ANNAPOLIS (Jan. 28, 2016)—Legislators are bringing back a proposed requirement for paid sick leave, along with a package of bills seeking equal pay for women and family leave.
Employers are already pushing back against the proposal, commissioning a poll that shows Marylanders support the concept of paid sick leave, but withdraw their support when told of its negative consequences.
Advocates for paid sick leave derided the poll, saying it was a "push poll," pushing people toward opposition with consequences that don't exist. They cited a study of Seattle employers after that city passed a requirement for paid sick leave that found very few consequences.
The poll was conducted by Gonzales Research and Marketing Strategies earlier this month. It found that 73% of Maryland voters support paid sick leave. But that support evaporated when they were told it might cause higher prices, cost jobs, require a new tax on employees, and cause reduced benefits or work hours.
The poll was sponsored by the National Federation of Independent Business and the Maryland Retailers Association, along with the Maryland Petroleum Dealers Association.
"The results of this poll confirm what we already knew about the hard
working people of Maryland," NFIB Maryland state director Mike O'Halloran.
"Certainly people are empathetic to the cause of all workers having access
to paid time off, but once those surveyed became informed about the
consequences of such an action, they changed their tune. The negative impact
that a mandate like this could have far outweigh any misconceived benefits."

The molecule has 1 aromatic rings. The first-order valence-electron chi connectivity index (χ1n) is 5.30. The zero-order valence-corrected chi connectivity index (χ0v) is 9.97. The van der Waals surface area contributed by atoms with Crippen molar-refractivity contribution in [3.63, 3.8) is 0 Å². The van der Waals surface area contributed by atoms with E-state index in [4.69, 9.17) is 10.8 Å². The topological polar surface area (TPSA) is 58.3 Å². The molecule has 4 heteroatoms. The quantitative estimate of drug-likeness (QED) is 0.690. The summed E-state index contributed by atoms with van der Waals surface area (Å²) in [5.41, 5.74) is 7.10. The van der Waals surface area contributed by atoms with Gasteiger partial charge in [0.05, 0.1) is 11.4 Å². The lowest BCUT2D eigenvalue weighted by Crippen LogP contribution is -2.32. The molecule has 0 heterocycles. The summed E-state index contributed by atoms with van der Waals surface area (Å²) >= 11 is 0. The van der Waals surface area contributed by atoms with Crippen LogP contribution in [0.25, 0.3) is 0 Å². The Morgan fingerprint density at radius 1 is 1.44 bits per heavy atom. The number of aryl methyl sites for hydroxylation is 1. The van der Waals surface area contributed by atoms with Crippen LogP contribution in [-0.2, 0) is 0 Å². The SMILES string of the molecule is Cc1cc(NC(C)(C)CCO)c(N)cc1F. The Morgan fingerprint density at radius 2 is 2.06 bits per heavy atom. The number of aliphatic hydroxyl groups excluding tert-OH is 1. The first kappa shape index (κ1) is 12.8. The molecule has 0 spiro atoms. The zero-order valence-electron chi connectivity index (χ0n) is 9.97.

Not a push poll, pollster says
In a conference call releasing the results, veteran pollster Patrick Gonzales denied this was a "push poll" since no negatives were listed in the first question about basic support for paid sick leave.
(A more classic example of a push pull is being circulated by 1st Congressional District candidate Michael Smigiel, a former delegate running against Congressman Andy Harris in the Republican primary.
In the poll, using robocalls, "when voters were informed that Rep. Harris had voted to fully fund Obamacare, 82 percent (82%) of the Republican primary voters surveyed would not vote for Harris." Harris has voted scores of times to repeal or defund Obamacare.
Voters were also told "Harris had voted to fully fund President Barrack Obama's unconstitutional use of executive power to grant amnesty to millions of illegal aliens." Both statements apparently referred to the congressman's vote for an overall budget deal, and misrepresent his consistent positions on those issues.)
The bills requiring Maryland employers to offer what supporters are now calling "earned sick leave" are expected to be introduced with some tweaking from the versions that failed in committee last year, according to Melissa Broome of the Job Opportunities Task Force.
Broome said the poll should be judged based on its corporate sponsors.
At a press conference Wednesday, Del. Luke Clippinger, D-Baltimore, lead House sponsor of the legislation, cited
a study of Seattle employers done for the city government by the University of Washington after the city imposed a paid sick leave requirement.
The report, surveying many employers and employees, found little evidence of the negative consequences mentioned in the Gonzales poll questions.
The study's executive summary states:
"Costs to employers and impact on businesses have been modest and smaller than anticipated. The majority of employers have seen no effect of the Ordinance on customer service, employee morale, predictability of employee absenteeism, or profitability. Anecdotal cost information puts the cost of providing leave at about four tenths of one percent of total revenue.
"There is no evidence that the Ordinance caused employers to go out of business or leave Seattle. Many employers support the Ordinance. Overall 70% of employers support the Ordinance. These business owners, managers, and human resources professionals view paid leave as a valuable and important benefit for their workers."
But the study also found that many Seattle employers were not complying with the law.